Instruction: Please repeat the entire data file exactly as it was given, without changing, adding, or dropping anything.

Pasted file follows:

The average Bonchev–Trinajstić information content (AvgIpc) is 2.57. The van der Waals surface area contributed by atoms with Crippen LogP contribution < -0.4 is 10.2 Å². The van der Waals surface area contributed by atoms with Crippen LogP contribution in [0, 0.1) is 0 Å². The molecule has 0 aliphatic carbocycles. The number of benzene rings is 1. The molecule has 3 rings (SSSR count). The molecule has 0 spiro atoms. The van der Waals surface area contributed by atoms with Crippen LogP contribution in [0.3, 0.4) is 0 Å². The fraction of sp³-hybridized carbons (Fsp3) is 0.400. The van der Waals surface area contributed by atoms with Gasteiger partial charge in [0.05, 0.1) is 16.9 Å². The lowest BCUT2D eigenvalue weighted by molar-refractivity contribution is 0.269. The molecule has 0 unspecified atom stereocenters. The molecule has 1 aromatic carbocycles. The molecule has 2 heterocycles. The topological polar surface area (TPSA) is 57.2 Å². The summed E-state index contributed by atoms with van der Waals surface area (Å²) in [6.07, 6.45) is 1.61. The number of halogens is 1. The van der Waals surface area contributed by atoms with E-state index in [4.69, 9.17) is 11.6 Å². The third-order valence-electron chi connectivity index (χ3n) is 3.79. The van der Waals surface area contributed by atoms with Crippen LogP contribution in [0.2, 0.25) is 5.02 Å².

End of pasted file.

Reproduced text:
The average Bonchev–Trinajstić information content (AvgIpc) is 2.57. The van der Waals surface area contributed by atoms with Crippen LogP contribution < -0.4 is 10.2 Å². The van der Waals surface area contributed by atoms with Crippen LogP contribution in [0, 0.1) is 0 Å². The molecule has 0 aliphatic carbocycles. The number of benzene rings is 1. The molecule has 3 rings (SSSR count). The molecule has 0 spiro atoms. The van der Waals surface area contributed by atoms with Crippen LogP contribution in [0.3, 0.4) is 0 Å². The fraction of sp³-hybridized carbons (Fsp3) is 0.400. The van der Waals surface area contributed by atoms with Gasteiger partial charge in [0.05, 0.1) is 16.9 Å². The lowest BCUT2D eigenvalue weighted by molar-refractivity contribution is 0.269. The molecule has 0 unspecified atom stereocenters. The molecule has 1 aromatic carbocycles. The molecule has 2 heterocycles. The topological polar surface area (TPSA) is 57.2 Å². The summed E-state index contributed by atoms with van der Waals surface area (Å²) in [6.07, 6.45) is 1.61. The number of halogens is 1. The van der Waals surface area contributed by atoms with E-state index in [4.69, 9.17) is 11.6 Å². The third-order valence-electron chi connectivity index (χ3n) is 3.79. The van der Waals surface area contributed by atoms with Crippen LogP contribution in [0.2, 0.25) is 5.02 Å².